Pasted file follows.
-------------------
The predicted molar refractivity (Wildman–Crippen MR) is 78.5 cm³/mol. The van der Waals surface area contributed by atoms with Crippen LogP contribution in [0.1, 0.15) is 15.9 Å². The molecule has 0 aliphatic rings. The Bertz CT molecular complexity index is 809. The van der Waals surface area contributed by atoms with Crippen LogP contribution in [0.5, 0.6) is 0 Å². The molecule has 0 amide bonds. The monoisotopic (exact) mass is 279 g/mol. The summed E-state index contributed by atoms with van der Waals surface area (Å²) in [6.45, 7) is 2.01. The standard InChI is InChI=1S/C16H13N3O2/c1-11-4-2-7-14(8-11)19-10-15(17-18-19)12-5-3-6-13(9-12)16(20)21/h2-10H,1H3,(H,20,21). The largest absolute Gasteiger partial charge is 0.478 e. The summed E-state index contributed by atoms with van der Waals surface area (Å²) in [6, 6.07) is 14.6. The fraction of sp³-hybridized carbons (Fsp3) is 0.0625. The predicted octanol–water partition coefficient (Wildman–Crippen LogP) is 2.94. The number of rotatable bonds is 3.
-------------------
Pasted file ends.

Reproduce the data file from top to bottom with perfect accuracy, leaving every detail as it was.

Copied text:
The predicted molar refractivity (Wildman–Crippen MR) is 78.5 cm³/mol. The van der Waals surface area contributed by atoms with Crippen LogP contribution in [0.1, 0.15) is 15.9 Å². The molecule has 0 aliphatic rings. The Bertz CT molecular complexity index is 809. The van der Waals surface area contributed by atoms with Crippen LogP contribution in [0.5, 0.6) is 0 Å². The molecule has 0 amide bonds. The monoisotopic (exact) mass is 279 g/mol. The summed E-state index contributed by atoms with van der Waals surface area (Å²) in [6.45, 7) is 2.01. The standard InChI is InChI=1S/C16H13N3O2/c1-11-4-2-7-14(8-11)19-10-15(17-18-19)12-5-3-6-13(9-12)16(20)21/h2-10H,1H3,(H,20,21). The largest absolute Gasteiger partial charge is 0.478 e. The summed E-state index contributed by atoms with van der Waals surface area (Å²) in [6, 6.07) is 14.6. The fraction of sp³-hybridized carbons (Fsp3) is 0.0625. The predicted octanol–water partition coefficient (Wildman–Crippen LogP) is 2.94. The number of rotatable bonds is 3.